When the announcement came in 2010 that the funding for the BBC World Service would cease from the Foreign and Commonwealth Office and transfer over to the licence fee, there were some concerns rai
When the announcement came in 2010 that the funding for the BBC World Service would cease from the Foreign and Commonwealth Office and transfer over to the licence fee, there were some concerns raised about the viability of the World Service and its abilities to meet its journalistic goals in the long term. Cutbacks began with the closure of several language services and job losses. The most recent budget news came in October, when the World Service announced, according to a report from the BBC, in order to save £42 million, that 73 more jobs would be eliminated, 25 of those in the English language service.
A year before the funding switch, the Parliamentary Foreign Affairs Committee has raised some concerns on the future, saying the uncertainty towards the viability of the station is unacceptable, in a report issued April 18. The report from the committee, the BBC report notes, says it is unclear if the World Service could have time to properly plan its future, because an operating licence had not been properly drawn up. “We do not see how the BBC World Service can plan properly how to reflect its new priorities, pursue its new objectives or shape its output, given the short lead-in time,” read the report.
Additionally, the committee has called for representation on the BBC’s executive board of the World Service, instead of being represented by the director of BBC News, and also called for a consideration of services, especially shortwave radio, where some areas still needed it. “The World Service must continue to take into account significant audiences in certain parts of the world, such as rural India and Africa, who currently rely on shortwave radio,” the report added.
A spokesperson for the Foreign Affairs Committee did not respond to telephone or e-mail requests by Kettle for an interview of a committee member. A spokesperson for the Foreign Office said it was pleased the Committee recognised the role the World Service had. “The FCO is working closely with the BBC World Service and the BBC Trust on arrangements, including on the draft Operation Licence and wider public consultation exercise, as well as on the objectives, targets and priorities which will apply on transfer to Licence Fee funding in April 2014,” the spokesperson said. “After that date the Foreign Secretary will continue to support the BBC World Service in formal engagement with the BBC Trust on matters of governance.”
A spokesperson for the BBC Trust said discussions on the licence were taking place. “We are in regular, on-going discussions with the World Service about the transition to licence fee funding from 2014 to ensure that this transition is as smooth as possible, and we are already delivering on a number of the Committee’s recommendations,” the spokesperson said. “It has been our intention for some time to publish a draft Operating Licence for consultation this summer.”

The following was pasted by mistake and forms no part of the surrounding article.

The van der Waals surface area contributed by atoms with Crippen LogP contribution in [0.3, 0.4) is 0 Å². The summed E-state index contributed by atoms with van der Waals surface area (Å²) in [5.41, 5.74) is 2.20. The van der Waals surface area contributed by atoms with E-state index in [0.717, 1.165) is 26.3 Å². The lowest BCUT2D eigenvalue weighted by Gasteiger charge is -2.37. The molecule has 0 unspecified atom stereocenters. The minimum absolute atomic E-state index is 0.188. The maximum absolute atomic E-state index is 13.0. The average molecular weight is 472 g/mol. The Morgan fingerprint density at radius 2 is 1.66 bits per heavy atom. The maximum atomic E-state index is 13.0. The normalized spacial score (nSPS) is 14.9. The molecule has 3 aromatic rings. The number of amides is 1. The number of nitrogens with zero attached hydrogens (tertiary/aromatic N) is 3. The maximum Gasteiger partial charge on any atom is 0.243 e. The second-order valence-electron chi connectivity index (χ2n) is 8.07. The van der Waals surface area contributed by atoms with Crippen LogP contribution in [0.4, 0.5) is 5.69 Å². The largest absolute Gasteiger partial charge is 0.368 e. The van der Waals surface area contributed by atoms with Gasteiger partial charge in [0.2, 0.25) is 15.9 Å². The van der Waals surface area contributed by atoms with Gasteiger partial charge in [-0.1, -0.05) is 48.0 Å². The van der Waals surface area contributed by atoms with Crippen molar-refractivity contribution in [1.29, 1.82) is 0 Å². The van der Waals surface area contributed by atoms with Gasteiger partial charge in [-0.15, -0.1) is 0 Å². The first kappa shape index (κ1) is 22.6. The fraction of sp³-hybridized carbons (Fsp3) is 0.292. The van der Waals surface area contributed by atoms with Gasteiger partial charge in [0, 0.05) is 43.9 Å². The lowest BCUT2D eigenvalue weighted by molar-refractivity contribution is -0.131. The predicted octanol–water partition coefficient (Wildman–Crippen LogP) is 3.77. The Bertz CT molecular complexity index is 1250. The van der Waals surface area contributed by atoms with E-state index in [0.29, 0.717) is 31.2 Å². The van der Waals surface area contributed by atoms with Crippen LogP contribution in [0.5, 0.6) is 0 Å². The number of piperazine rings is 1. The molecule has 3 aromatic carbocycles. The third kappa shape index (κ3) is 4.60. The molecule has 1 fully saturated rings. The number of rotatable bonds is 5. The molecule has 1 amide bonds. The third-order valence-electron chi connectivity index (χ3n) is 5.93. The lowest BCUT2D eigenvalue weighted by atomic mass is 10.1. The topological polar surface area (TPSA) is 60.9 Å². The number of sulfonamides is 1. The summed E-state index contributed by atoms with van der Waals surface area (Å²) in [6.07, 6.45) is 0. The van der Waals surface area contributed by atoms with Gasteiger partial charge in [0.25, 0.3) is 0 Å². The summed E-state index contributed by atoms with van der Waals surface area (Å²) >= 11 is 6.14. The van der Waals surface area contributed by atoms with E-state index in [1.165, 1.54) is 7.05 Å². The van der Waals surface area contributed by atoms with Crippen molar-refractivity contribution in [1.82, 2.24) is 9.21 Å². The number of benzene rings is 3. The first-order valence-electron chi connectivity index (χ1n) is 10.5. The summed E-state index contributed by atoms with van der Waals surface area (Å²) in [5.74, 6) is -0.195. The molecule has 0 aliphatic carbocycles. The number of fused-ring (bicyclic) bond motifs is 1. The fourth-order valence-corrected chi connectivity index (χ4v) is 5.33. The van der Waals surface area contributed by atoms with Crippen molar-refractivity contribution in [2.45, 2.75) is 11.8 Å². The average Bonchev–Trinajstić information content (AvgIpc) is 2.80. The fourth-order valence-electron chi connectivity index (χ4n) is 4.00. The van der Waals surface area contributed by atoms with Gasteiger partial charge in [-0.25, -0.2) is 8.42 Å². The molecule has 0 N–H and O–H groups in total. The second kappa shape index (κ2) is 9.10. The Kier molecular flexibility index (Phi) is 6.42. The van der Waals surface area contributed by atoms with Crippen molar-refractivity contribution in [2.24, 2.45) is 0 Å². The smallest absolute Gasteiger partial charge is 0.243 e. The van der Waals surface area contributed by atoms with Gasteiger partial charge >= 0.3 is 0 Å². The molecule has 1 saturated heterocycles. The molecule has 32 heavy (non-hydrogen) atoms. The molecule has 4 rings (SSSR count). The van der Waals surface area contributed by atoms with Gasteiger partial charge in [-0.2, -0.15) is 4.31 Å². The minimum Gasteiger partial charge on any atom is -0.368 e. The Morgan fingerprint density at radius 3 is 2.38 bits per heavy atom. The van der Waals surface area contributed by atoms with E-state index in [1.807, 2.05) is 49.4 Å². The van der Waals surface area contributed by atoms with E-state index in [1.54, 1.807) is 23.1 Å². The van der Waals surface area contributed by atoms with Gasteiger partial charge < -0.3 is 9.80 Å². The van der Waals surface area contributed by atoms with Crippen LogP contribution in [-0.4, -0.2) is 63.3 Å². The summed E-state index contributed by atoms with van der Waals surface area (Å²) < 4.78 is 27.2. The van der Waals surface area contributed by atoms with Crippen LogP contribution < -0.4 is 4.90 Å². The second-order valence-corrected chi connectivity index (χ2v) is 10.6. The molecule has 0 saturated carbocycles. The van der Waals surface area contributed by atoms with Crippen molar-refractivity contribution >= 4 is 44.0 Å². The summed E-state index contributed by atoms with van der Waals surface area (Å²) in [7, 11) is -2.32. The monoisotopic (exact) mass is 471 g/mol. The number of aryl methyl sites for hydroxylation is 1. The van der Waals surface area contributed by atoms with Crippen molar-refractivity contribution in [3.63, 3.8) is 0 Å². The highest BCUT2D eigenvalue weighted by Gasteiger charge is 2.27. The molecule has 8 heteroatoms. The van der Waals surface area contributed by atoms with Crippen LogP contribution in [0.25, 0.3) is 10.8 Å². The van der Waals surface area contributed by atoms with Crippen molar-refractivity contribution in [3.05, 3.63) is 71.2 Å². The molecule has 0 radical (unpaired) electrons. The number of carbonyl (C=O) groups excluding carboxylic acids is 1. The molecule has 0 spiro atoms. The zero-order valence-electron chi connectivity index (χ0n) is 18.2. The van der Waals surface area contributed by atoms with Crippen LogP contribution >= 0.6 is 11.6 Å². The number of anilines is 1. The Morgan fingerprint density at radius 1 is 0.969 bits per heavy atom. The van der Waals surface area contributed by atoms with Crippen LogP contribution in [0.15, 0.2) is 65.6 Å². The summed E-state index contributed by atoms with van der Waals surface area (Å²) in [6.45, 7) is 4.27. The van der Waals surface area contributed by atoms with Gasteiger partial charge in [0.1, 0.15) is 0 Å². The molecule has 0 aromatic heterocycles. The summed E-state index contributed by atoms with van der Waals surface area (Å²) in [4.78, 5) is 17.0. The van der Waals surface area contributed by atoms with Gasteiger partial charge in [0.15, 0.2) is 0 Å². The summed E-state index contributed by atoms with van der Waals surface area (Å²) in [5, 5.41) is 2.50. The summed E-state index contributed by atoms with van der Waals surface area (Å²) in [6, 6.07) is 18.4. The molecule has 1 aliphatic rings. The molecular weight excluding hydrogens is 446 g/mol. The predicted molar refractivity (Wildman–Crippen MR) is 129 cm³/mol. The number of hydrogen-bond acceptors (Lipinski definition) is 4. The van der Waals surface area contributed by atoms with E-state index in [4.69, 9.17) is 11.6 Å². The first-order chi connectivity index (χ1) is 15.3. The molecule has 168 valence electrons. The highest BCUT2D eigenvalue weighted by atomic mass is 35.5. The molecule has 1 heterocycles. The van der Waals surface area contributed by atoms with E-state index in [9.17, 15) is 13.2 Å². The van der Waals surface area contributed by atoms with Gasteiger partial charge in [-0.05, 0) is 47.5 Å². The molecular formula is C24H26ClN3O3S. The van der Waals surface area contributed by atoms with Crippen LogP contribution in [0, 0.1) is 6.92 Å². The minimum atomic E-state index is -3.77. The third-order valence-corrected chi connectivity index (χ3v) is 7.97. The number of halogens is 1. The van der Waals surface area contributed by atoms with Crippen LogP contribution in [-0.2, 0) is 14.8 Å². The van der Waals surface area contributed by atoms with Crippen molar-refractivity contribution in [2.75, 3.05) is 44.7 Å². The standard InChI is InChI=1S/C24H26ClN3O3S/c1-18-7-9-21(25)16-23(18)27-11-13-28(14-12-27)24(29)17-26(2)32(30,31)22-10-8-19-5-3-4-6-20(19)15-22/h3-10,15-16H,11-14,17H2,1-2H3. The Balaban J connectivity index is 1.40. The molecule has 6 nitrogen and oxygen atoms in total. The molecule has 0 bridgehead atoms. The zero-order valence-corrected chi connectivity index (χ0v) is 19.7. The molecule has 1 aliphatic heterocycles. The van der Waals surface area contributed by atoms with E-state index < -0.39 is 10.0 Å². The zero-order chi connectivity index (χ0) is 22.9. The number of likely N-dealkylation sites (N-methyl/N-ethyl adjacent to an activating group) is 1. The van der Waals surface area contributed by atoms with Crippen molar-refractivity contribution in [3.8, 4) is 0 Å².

The spokesperson added regarding the budget for the World Service that funding information would be released as soon as the Trust was able to do so, and indicated that it would be done at the earliest opportunity.
The question at the end of the day is whether or not the World Service, known around the world for being some of the best journalism available (or in some cases the only journalism available), can be viable.
William Hewstone, the political director of the publication The Student Journals and a contributor to Kettle, said the decision by the government was more about the prestige of the BBC rather than any economic argument, as no major harm would be done to remove funding from the Foreign Office. “The government has to cut so much from some departments, this reshuffle (and reduction in funding) is relatively small anyway,” Hewstone said. “This is more about the prestige of the BBC, alleged governmental incompetence, and of course international aid; something Brits are notoriously sceptical about.”
Hewstone added that the tradition of the BBC’s overseas broadcasting would continue. But in the UK, Hewstone notes, not all Britons know the World Service or its purpose, and those that do will call for it to remain. “This is partly because of the crucial impartiality, but also that we all like the idea of that stiff-upper lipped Radio presenter saying ‘This is the BBC Empire Service’ at the beginning of each broadcast and ending the day with the national anthem – something Radio 4 still does,” Hewstone said. “I think this is of a legacy of that era for some people.”
At the end of the day, Hewstone says, it will be not about the political direction, but direction of newspaper commentaries. “If they say it is a multiculturalist government that hates British tradition and the international imperial legacy then that is what some in the public will think, and this will backfire,” Hewstone said. “Then again there is a significant demographic, of both conservatives and leftists, who think the BBC is biased, and trust in it halved between 2003 and 2012, 88-41%, so presumably they will hate it no matter what the government does.”
Ahead of the switch to the licence fee next April, the speculation still remains on whether the World Service can still be the best and the voice for the world, as it goes into funding for domestic programmes. At the end of the day, the question will be the value of the World Service inside the BBC and recognition in its future budget.